By Aduragbemi Omiyale
The Chairman of the House of Representatives Committee on Capital Markets and Institutions, Mr Babangida Ibrahim, has disclosed that the Investments and Securities Bill (ISB) recently passed by the upper chamber of the National Assembly has conferred the Securities and Exchange Commission (SEC) new powers to investigate capital market infractions and apply sanctions to culprits.
Speaking in an interview in Abuja recently, the lawmaker said this is one of the advantages of the new piece of legislature, which is awaiting passage in the Senate.
According to him, the bill has provisions that will inspire the confidence of both local and foreign investors as they can be assured that the regulators have been sufficiently empowered to deal with malpractices that undermine confidence in the market.
Mr Ibrahim stated that foreign investors and market participants would also be attracted to the Nigerian market because they will have comfort in the fact that the Bill seeks to mirror standard investor-protective provisions and practices in advanced jurisdictions, which the foreign participants are already familiar with.
On the reason for the new bill, the lawmaker stated that the current enabling law for the Nigerian capital market, the Investments and Securities Act, No. 29 of 2007 (ISA), was signed into law by late President Umar Musa Yar’adua in June 2007 (15 and half years ago) before the global financial crisis of 2008/2009.
Global financial regulators, he said, have made major changes in their regulatory instruments following the crisis to address some of the obvious gaps that contributed to the global economic disruption of the time, adding that such global shifts and other current trends in capital markets regulation have made it imperative to make major improvements to the Act to align our market with international standards.
According to him, the bill seeks to repeal the ISA and introduce new provisions that empower the SEC to collaborate with other regulatory bodies in the financial sector to manage and mitigate systemic risks as it confers new investigative and enforcement powers on the apex regulator, SEC, to effectively regulate the Nigerian capital market. It introduces the framework for the regulation of new products, including financial and commodities derivatives and financial market infrastructures, which are expected to lead to increased activities, and, thus, deepen the Nigerian capital market.
“The bill introduces stiffer sanctions in the form of increased fines and jail terms, which are commensurate with the severity of offences, and also serve as deterrence to potential future offenders.
“For instance, a jail term of not less than 10 years has been provided to address the menace of Ponzi schemes and illegal investment schemes that have caused heartache for thousands of Nigerians who have been victims of such scams. Other offences, such as market manipulation, insider trading, false statements in prospectuses etc. are also subject to severe punishment.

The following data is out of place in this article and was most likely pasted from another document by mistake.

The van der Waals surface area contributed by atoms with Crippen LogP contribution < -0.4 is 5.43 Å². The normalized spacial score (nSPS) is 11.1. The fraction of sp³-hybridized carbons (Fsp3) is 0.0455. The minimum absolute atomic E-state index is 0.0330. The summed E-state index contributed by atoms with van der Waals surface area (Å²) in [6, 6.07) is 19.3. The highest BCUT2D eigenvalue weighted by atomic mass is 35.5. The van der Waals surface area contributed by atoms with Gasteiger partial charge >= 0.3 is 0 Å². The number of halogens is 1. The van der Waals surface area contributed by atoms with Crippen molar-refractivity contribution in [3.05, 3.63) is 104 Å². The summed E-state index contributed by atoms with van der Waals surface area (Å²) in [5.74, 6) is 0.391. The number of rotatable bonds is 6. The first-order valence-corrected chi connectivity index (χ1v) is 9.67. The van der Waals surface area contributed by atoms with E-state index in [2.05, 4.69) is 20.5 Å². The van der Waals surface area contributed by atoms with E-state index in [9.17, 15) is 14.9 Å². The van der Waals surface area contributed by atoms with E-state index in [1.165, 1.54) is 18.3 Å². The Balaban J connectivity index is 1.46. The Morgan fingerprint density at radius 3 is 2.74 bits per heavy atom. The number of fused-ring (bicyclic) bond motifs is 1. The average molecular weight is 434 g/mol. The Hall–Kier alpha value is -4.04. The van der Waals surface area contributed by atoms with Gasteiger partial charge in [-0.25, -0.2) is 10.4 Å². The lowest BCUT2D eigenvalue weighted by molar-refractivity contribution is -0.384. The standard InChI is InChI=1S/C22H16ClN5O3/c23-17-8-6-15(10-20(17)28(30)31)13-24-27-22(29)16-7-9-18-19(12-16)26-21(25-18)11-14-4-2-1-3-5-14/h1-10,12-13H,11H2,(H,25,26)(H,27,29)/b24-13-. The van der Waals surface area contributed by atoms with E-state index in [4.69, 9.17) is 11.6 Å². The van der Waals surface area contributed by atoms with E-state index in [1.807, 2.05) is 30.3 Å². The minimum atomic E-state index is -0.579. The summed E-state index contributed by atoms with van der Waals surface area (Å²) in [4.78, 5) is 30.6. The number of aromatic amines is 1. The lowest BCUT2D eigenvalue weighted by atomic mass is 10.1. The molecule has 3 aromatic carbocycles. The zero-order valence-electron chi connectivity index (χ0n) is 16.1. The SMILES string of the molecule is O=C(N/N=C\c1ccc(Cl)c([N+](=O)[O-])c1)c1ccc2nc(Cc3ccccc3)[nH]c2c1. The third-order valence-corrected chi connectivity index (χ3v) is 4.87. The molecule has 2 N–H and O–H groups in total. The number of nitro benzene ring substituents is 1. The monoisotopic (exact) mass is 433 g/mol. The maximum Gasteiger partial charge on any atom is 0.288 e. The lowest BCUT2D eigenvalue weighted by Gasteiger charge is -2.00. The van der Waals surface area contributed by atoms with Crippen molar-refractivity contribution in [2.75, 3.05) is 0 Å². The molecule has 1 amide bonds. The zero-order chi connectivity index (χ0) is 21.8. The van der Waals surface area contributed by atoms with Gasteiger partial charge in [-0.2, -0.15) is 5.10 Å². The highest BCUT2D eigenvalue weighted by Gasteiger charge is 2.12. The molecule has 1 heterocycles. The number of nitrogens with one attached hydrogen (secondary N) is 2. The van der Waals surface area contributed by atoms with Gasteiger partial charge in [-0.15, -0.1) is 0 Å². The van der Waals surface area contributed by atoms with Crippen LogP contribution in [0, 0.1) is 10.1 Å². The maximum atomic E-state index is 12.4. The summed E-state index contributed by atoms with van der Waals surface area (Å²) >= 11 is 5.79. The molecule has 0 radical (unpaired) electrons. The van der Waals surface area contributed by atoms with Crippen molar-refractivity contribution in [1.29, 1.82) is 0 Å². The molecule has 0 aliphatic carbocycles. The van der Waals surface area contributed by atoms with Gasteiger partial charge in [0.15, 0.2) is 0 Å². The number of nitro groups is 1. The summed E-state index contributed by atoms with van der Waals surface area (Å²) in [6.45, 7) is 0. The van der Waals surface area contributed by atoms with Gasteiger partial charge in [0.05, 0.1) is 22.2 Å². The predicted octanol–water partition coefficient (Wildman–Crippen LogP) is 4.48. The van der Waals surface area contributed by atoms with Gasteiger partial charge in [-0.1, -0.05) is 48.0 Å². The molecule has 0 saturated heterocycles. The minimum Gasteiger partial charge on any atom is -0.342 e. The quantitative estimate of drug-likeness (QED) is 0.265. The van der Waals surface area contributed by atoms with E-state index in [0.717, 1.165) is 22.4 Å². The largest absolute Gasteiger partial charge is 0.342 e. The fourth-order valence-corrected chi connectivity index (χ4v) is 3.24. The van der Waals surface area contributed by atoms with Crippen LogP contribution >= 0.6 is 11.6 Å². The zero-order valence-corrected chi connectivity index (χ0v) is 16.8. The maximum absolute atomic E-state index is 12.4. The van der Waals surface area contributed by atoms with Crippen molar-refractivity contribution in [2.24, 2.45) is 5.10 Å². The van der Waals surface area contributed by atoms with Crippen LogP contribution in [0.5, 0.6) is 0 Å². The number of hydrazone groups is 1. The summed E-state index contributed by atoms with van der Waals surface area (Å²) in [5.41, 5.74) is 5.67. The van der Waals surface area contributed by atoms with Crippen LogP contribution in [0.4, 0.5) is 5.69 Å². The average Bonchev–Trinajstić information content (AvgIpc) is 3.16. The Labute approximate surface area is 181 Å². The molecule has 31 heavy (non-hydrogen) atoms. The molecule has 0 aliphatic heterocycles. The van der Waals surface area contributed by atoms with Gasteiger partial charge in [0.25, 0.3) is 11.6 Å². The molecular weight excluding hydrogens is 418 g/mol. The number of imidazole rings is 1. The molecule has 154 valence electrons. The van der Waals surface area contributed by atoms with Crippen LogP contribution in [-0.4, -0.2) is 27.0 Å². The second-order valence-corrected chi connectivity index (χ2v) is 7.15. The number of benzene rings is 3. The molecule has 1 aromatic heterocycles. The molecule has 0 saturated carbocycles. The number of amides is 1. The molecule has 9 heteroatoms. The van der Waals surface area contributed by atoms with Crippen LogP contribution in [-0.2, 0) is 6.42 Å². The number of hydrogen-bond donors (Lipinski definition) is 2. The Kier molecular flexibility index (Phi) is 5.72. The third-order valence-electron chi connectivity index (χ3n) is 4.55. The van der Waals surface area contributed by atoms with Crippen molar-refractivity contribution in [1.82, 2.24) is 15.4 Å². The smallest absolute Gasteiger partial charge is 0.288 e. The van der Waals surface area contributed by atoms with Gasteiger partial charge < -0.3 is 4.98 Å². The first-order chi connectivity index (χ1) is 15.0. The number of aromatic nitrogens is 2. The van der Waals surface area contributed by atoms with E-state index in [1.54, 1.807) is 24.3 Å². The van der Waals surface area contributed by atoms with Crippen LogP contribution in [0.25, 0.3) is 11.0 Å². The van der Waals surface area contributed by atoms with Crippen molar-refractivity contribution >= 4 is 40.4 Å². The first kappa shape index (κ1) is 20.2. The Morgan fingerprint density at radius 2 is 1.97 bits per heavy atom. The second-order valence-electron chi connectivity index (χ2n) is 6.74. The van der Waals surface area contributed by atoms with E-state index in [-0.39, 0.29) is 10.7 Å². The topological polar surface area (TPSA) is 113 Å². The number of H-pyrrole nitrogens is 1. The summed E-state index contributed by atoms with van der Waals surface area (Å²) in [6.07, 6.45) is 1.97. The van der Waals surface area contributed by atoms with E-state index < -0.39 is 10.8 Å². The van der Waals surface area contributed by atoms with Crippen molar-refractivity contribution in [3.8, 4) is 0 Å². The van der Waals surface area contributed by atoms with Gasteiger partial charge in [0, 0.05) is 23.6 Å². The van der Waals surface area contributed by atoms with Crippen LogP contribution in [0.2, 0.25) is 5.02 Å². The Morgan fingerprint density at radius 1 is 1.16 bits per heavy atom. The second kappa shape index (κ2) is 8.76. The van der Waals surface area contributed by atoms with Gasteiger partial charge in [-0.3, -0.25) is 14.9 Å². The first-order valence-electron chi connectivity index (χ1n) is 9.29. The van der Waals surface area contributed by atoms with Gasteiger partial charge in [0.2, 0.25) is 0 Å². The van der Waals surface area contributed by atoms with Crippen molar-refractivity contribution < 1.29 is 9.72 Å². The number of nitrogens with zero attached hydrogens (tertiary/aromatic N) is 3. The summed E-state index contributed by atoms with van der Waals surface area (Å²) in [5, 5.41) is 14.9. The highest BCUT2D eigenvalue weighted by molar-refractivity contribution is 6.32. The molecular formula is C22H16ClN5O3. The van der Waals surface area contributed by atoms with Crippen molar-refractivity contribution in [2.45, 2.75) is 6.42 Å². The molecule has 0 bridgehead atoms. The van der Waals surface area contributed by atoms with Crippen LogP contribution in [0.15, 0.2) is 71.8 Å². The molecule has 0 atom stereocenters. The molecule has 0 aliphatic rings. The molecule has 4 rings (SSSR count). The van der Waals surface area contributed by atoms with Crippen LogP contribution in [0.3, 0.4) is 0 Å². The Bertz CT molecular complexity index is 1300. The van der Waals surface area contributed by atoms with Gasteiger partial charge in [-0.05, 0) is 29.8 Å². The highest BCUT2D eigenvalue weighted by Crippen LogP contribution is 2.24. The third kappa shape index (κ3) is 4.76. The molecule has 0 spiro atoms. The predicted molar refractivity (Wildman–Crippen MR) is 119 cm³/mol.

“The bill will ensure the diversification of the Nigerian economy away from a mono-product oil economy through the strengthening of the Nigerian commodities ecosystem with the trading of warehouse receipts and commodities contracts on the commodities exchanges.
“The bill also contains a legal framework for registration and regulation of new types of critical market infrastructures such as central counterparties, which will be responsible for managing the risks emanating from transactions in derivatives and other financial instruments, thereby ensuring the safety and integrity of our markets and boosting investors’ confidence,” he stated.
The lawmaker disclosed that federal government agencies, subnational, and supranational will be able to better access the capital market for both revenue bonds and project-tied bonds as the bill now contains adequate provisions that enable both corporates and governments to issue new instruments to develop the infrastructural requirements of the country.
According to him, “The bill will generally revitalize the Nigerian capital market, as it introduces regulation of new businesses, products and services that will deepen the market while equipping the apex regulator with appropriate powers to protect the market and enforce the provisions of the bill.
“In every sense of the word, this bill is truly a market-inspired bill. Inputs were received from all segments of the Nigerian capital market – the securities exchanges, commodities exchanges, the central counterparties, capital market operators and trade associations, chartered institute of stockbrokers, capital market professionals such as the legal practitioners as well as shareholders associations.”